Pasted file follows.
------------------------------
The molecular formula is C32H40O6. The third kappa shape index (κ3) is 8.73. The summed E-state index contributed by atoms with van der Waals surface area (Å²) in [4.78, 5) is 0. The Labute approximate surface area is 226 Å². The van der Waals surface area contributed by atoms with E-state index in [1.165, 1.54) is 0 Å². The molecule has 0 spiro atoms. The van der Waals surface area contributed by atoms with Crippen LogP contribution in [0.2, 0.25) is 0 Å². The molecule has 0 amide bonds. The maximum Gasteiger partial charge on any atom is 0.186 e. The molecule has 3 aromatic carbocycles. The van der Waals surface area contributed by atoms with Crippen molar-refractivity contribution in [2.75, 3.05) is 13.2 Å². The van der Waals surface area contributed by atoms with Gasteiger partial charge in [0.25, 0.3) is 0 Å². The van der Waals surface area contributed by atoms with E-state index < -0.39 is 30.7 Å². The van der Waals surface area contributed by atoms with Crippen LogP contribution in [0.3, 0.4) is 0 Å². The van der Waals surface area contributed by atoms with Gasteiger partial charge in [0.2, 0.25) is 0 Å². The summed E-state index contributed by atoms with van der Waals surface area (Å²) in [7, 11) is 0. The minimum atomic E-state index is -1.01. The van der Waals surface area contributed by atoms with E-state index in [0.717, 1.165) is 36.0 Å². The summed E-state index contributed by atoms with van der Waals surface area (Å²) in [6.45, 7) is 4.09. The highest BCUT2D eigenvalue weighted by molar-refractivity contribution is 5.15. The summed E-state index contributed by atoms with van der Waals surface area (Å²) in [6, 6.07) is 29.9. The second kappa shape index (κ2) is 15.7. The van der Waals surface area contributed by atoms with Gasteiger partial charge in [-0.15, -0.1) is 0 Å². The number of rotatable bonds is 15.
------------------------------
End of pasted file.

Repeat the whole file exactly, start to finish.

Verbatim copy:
The molecular formula is C32H40O6. The third kappa shape index (κ3) is 8.73. The summed E-state index contributed by atoms with van der Waals surface area (Å²) in [4.78, 5) is 0. The Labute approximate surface area is 226 Å². The van der Waals surface area contributed by atoms with E-state index in [1.165, 1.54) is 0 Å². The molecule has 0 spiro atoms. The van der Waals surface area contributed by atoms with Crippen LogP contribution in [0.2, 0.25) is 0 Å². The molecule has 0 amide bonds. The maximum Gasteiger partial charge on any atom is 0.186 e. The molecule has 3 aromatic carbocycles. The van der Waals surface area contributed by atoms with Crippen molar-refractivity contribution in [2.75, 3.05) is 13.2 Å². The van der Waals surface area contributed by atoms with Gasteiger partial charge in [0.25, 0.3) is 0 Å². The van der Waals surface area contributed by atoms with E-state index < -0.39 is 30.7 Å². The van der Waals surface area contributed by atoms with Crippen LogP contribution in [0.3, 0.4) is 0 Å². The van der Waals surface area contributed by atoms with Gasteiger partial charge in [0.2, 0.25) is 0 Å². The summed E-state index contributed by atoms with van der Waals surface area (Å²) in [7, 11) is 0. The minimum atomic E-state index is -1.01. The van der Waals surface area contributed by atoms with E-state index in [0.717, 1.165) is 36.0 Å². The summed E-state index contributed by atoms with van der Waals surface area (Å²) in [6.45, 7) is 4.09. The highest BCUT2D eigenvalue weighted by molar-refractivity contribution is 5.15. The summed E-state index contributed by atoms with van der Waals surface area (Å²) in [6, 6.07) is 29.9. The second kappa shape index (κ2) is 15.7. The van der Waals surface area contributed by atoms with Gasteiger partial charge in [-0.15, -0.1) is 0 Å². The number of rotatable bonds is 15.